New platforms bring cookbook imagery and kitchen-ready content to the screen
Tech / 12 Apr 2012
Even as cooking methods and trends become increasingly tech-driven, the hard-copy cookbook has persevered as a resilient (and, to some, irresistible) artifact of the analog era. We don't anticipate the disappearance of the print cookbook anytime soon, but its new digital counterparts are now capturing similarly gorgeous culinary imagery—and letting users tell a food story within their digital "pages."
I Wanna Nom: I Wanna Nom
is a Pinterest-like visual bookmarking platform that lets users organize enticing recipes into collections, creating a cookbook-inspired point of reference for all of their culinary adventures. As with Pinterest, users can bookmark their favorite recipe links directly from their browser with a single click, and follow fellow members for additional inspiration. But unlike the buzz-worthy bulletin board site, I Wanna Nom is restricted to recipe content—so true foodies won’t have to worry about any ill-advised crafts sneaking their way onto the main feed. The platform aims to incite conversation among its members, building community out of what might otherwise be mere food porn voyeurism.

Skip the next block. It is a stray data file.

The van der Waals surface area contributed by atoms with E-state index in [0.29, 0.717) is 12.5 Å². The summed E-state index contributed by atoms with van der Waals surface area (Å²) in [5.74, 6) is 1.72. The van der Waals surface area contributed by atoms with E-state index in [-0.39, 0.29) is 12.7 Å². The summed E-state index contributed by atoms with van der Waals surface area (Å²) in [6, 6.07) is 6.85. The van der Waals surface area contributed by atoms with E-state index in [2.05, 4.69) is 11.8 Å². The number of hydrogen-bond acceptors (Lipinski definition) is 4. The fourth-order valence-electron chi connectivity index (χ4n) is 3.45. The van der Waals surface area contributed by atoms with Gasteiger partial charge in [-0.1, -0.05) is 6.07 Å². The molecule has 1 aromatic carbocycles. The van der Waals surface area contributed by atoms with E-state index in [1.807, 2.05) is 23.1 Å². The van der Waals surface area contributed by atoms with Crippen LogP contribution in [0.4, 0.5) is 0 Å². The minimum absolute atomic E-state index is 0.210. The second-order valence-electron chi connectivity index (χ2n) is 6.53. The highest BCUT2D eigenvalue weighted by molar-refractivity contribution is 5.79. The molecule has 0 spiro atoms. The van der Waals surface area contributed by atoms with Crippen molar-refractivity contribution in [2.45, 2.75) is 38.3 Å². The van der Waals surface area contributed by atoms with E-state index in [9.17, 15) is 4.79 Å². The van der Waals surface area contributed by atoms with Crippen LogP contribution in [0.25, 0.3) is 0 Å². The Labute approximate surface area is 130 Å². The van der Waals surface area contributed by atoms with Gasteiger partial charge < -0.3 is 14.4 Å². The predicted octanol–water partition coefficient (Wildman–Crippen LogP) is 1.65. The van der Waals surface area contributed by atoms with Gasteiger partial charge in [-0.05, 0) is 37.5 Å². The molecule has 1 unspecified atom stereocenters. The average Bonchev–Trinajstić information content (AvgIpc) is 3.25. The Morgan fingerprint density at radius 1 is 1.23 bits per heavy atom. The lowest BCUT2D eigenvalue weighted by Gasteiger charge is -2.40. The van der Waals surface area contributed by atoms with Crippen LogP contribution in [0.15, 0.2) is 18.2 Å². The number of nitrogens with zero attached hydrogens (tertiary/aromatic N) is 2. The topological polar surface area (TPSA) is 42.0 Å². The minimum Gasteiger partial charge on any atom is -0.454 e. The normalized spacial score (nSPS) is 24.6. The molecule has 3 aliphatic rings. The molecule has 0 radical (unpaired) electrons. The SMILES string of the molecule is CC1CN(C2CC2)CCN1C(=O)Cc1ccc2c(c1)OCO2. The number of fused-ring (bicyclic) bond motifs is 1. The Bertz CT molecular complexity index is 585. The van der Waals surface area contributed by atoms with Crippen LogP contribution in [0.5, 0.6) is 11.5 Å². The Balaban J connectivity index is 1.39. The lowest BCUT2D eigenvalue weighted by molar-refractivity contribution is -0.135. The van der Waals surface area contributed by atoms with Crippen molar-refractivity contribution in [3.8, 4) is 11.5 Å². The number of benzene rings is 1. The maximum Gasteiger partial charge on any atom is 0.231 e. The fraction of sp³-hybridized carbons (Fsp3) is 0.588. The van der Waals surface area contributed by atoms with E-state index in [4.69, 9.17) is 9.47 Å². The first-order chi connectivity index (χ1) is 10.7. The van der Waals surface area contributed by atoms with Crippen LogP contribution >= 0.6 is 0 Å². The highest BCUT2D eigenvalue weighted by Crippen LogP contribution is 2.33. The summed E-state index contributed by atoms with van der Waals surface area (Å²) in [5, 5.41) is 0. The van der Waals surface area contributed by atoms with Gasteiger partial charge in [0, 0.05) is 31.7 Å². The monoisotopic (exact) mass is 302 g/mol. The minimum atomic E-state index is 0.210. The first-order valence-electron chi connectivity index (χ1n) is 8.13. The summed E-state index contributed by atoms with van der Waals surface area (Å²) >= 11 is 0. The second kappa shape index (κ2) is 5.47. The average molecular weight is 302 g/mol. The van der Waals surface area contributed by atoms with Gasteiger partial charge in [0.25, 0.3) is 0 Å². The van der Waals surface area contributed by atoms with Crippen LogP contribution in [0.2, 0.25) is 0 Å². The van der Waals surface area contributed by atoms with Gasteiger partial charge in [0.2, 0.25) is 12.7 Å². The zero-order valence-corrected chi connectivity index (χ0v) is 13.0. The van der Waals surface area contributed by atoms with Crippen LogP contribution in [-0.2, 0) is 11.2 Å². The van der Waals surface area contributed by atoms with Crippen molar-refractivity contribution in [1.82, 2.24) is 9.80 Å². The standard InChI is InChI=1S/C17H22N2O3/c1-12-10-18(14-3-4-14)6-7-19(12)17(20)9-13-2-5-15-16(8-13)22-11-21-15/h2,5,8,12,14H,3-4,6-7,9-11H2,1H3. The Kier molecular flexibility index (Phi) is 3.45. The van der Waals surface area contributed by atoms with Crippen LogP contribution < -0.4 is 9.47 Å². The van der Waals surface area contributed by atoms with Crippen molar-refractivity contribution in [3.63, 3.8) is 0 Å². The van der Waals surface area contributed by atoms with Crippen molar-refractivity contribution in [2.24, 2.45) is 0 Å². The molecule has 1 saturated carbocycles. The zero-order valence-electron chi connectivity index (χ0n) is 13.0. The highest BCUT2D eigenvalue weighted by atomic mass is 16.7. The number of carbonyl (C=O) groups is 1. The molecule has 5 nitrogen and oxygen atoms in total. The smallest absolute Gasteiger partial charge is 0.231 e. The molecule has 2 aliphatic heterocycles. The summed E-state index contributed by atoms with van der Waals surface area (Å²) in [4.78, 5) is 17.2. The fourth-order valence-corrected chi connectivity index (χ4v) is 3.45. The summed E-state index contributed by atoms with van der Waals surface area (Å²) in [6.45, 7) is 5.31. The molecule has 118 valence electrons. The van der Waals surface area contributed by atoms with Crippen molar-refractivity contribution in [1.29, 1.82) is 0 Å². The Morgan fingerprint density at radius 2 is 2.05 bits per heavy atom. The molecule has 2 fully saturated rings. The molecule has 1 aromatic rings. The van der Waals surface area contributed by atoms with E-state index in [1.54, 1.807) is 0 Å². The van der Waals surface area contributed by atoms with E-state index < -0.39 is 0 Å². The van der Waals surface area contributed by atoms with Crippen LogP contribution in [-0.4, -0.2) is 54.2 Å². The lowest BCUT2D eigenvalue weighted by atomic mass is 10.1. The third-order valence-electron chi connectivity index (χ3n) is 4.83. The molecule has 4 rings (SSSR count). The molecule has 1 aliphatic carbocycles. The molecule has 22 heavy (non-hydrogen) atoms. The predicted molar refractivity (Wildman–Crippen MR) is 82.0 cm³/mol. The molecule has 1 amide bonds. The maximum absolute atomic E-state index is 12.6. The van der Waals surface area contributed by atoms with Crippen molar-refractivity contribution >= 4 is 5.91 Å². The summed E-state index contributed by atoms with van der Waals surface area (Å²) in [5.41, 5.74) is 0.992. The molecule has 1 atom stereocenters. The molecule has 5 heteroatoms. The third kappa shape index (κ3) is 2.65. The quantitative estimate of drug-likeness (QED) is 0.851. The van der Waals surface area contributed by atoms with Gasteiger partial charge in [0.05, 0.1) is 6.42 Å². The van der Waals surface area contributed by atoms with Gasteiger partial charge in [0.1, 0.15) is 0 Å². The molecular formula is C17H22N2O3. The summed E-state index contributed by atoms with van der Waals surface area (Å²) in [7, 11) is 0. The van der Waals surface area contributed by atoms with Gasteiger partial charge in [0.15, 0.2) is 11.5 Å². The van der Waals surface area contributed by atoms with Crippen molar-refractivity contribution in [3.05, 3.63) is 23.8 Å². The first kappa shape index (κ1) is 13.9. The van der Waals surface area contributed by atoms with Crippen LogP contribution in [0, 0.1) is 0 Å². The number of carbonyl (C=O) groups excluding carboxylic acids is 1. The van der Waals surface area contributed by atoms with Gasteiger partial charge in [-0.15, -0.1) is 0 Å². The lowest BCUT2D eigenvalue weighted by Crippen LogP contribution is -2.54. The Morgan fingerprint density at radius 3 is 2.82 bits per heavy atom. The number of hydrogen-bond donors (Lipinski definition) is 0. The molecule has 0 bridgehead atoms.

Keep Recipes:
Part cooking community, part recipe marketplace, KeepRecipes has been likened to iTunes in its attempt to monetize digital recipe sharing. Recipes from chefs including Mark Bittman, Anita Lo, and Masaharu Morimoto are available for purchase at 99 cents apiece, and cloud-based cookbooks are priced at five dollars. While attempting to introduce revenue to the largely profitless practice of digital recipe trading, KeepRecipes also provides a central portal for recipe storage. Users are encouraged not only to purchase recipes from the site and bookmark those they see elsewhere but also to upload family recipes and cookbook favorites—creating a comprehensive, custom-made digital cookbook, accessible via browser or app.
There’s an abundance of recipe apps for iPad, but the device is far too delicate for kitchen crossfire (even in spite of recent claims that the latest model runs hot enough to heat your morning coffee). But the French-made QOOQ, pronounced “cook,” is designed to withstand cooking casualties. The heat- and splash-proof tablet acts as a cookbook-turned-kitchen assistant, providing web access, an optional recipe subscription service, a recipe calculator that adjusts ingredient measurements based on number of servings, and a shopping list generator that pulls items from your weekly menu. Set to retail at $399, the QOOQ will arrive in the US this fall.
©The Intelligence Group